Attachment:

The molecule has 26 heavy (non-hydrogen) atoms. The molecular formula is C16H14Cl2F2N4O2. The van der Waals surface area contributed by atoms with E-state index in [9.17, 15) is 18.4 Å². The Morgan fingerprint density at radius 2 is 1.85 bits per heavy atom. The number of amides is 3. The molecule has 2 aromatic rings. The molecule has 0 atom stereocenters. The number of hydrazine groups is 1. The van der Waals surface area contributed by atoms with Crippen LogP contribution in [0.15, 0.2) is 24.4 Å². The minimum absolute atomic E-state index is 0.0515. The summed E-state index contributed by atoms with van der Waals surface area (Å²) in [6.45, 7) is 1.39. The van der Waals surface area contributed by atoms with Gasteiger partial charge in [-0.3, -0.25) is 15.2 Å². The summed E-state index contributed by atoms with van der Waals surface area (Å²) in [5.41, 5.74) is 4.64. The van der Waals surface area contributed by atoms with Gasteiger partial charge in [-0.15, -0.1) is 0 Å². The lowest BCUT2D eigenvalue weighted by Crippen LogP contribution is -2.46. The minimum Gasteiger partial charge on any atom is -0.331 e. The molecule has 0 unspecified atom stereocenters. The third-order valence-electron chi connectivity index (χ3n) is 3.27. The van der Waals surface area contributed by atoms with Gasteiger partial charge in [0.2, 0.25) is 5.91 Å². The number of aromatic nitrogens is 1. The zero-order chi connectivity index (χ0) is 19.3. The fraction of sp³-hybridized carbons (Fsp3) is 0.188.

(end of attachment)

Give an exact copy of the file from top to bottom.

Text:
The molecule has 26 heavy (non-hydrogen) atoms. The molecular formula is C16H14Cl2F2N4O2. The van der Waals surface area contributed by atoms with E-state index in [9.17, 15) is 18.4 Å². The Morgan fingerprint density at radius 2 is 1.85 bits per heavy atom. The number of amides is 3. The molecule has 2 aromatic rings. The molecule has 0 atom stereocenters. The number of hydrazine groups is 1. The van der Waals surface area contributed by atoms with Crippen LogP contribution in [0.15, 0.2) is 24.4 Å². The minimum absolute atomic E-state index is 0.0515. The summed E-state index contributed by atoms with van der Waals surface area (Å²) in [6.45, 7) is 1.39. The van der Waals surface area contributed by atoms with Gasteiger partial charge in [-0.3, -0.25) is 15.2 Å². The summed E-state index contributed by atoms with van der Waals surface area (Å²) in [5.41, 5.74) is 4.64. The van der Waals surface area contributed by atoms with Gasteiger partial charge in [-0.15, -0.1) is 0 Å². The lowest BCUT2D eigenvalue weighted by Crippen LogP contribution is -2.46. The minimum Gasteiger partial charge on any atom is -0.331 e. The molecule has 0 unspecified atom stereocenters. The third-order valence-electron chi connectivity index (χ3n) is 3.27. The van der Waals surface area contributed by atoms with Gasteiger partial charge in [0.2, 0.25) is 5.91 Å². The number of aromatic nitrogens is 1. The zero-order chi connectivity index (χ0) is 19.3. The fraction of sp³-hybridized carbons (Fsp3) is 0.188.